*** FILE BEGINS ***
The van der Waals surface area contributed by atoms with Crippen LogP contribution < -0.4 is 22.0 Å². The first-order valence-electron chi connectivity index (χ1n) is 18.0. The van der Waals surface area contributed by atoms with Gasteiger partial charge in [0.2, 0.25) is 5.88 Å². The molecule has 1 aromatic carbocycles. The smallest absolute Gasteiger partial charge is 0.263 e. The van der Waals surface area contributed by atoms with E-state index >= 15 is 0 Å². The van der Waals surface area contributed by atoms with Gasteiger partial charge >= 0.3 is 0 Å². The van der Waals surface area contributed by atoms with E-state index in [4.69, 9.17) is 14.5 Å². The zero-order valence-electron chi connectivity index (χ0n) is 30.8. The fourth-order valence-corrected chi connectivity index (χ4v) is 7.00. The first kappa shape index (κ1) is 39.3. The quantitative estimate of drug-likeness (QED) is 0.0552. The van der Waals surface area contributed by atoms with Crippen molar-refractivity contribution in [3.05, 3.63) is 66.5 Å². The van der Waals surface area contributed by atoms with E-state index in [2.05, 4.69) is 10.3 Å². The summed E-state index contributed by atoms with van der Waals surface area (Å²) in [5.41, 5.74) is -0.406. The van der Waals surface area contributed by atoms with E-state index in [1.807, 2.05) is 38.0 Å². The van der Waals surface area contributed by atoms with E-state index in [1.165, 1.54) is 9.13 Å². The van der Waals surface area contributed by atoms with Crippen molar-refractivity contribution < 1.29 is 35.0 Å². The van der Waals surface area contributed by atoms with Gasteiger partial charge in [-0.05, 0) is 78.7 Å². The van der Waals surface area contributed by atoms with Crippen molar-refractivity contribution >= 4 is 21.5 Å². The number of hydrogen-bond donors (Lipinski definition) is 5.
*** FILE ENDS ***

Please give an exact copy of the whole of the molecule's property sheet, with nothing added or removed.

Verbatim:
The van der Waals surface area contributed by atoms with Crippen LogP contribution < -0.4 is 22.0 Å². The first-order valence-electron chi connectivity index (χ1n) is 18.0. The van der Waals surface area contributed by atoms with Gasteiger partial charge in [0.2, 0.25) is 5.88 Å². The molecule has 1 aromatic carbocycles. The smallest absolute Gasteiger partial charge is 0.263 e. The van der Waals surface area contributed by atoms with E-state index >= 15 is 0 Å². The van der Waals surface area contributed by atoms with Gasteiger partial charge >= 0.3 is 0 Å². The van der Waals surface area contributed by atoms with E-state index in [4.69, 9.17) is 14.5 Å². The zero-order valence-electron chi connectivity index (χ0n) is 30.8. The fourth-order valence-corrected chi connectivity index (χ4v) is 7.00. The first kappa shape index (κ1) is 39.3. The quantitative estimate of drug-likeness (QED) is 0.0552. The van der Waals surface area contributed by atoms with Crippen molar-refractivity contribution in [3.05, 3.63) is 66.5 Å². The van der Waals surface area contributed by atoms with E-state index in [2.05, 4.69) is 10.3 Å². The summed E-state index contributed by atoms with van der Waals surface area (Å²) in [5.41, 5.74) is -0.406. The van der Waals surface area contributed by atoms with E-state index in [1.807, 2.05) is 38.0 Å². The van der Waals surface area contributed by atoms with E-state index in [1.165, 1.54) is 9.13 Å². The van der Waals surface area contributed by atoms with Crippen molar-refractivity contribution < 1.29 is 35.0 Å². The van der Waals surface area contributed by atoms with Gasteiger partial charge in [-0.05, 0) is 78.7 Å². The van der Waals surface area contributed by atoms with Crippen molar-refractivity contribution >= 4 is 21.5 Å². The number of hydrogen-bond donors (Lipinski definition) is 5.